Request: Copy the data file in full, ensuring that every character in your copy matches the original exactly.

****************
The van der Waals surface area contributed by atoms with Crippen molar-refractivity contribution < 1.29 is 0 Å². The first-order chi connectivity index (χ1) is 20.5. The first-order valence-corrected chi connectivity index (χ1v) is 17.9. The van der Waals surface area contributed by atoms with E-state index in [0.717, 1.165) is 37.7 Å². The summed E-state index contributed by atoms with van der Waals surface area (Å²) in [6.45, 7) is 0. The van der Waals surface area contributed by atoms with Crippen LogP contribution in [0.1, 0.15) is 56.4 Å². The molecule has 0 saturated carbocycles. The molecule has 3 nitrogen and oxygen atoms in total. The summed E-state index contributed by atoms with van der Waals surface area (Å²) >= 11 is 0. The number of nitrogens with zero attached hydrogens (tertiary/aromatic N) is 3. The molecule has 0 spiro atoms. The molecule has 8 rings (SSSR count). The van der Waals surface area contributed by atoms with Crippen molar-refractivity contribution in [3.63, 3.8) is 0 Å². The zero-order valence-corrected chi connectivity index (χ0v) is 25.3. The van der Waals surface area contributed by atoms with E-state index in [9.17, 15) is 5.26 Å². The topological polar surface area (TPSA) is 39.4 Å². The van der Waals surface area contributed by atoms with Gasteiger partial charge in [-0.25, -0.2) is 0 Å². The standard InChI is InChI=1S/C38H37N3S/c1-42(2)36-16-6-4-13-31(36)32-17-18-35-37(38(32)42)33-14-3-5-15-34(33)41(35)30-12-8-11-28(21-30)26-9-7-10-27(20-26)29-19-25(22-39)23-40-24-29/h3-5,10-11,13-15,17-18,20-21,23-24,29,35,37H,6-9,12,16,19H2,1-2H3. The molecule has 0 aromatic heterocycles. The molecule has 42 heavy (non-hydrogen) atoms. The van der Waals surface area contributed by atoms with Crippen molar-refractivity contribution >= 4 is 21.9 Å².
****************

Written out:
The van der Waals surface area contributed by atoms with Crippen molar-refractivity contribution < 1.29 is 0 Å². The first-order chi connectivity index (χ1) is 20.5. The first-order valence-corrected chi connectivity index (χ1v) is 17.9. The van der Waals surface area contributed by atoms with E-state index in [0.717, 1.165) is 37.7 Å². The summed E-state index contributed by atoms with van der Waals surface area (Å²) in [6.45, 7) is 0. The van der Waals surface area contributed by atoms with Crippen LogP contribution in [0.1, 0.15) is 56.4 Å². The molecule has 0 saturated carbocycles. The molecule has 3 nitrogen and oxygen atoms in total. The summed E-state index contributed by atoms with van der Waals surface area (Å²) >= 11 is 0. The number of nitrogens with zero attached hydrogens (tertiary/aromatic N) is 3. The molecule has 0 spiro atoms. The molecule has 8 rings (SSSR count). The van der Waals surface area contributed by atoms with Crippen molar-refractivity contribution in [3.63, 3.8) is 0 Å². The zero-order valence-corrected chi connectivity index (χ0v) is 25.3. The van der Waals surface area contributed by atoms with E-state index in [9.17, 15) is 5.26 Å². The topological polar surface area (TPSA) is 39.4 Å². The van der Waals surface area contributed by atoms with Gasteiger partial charge in [-0.25, -0.2) is 0 Å². The standard InChI is InChI=1S/C38H37N3S/c1-42(2)36-16-6-4-13-31(36)32-17-18-35-37(38(32)42)33-14-3-5-15-34(33)41(35)30-12-8-11-28(21-30)26-9-7-10-27(20-26)29-19-25(22-39)23-40-24-29/h3-5,10-11,13-15,17-18,20-21,23-24,29,35,37H,6-9,12,16,19H2,1-2H3. The molecule has 0 aromatic heterocycles. The molecule has 42 heavy (non-hydrogen) atoms. The van der Waals surface area contributed by atoms with Crippen molar-refractivity contribution >= 4 is 21.9 Å².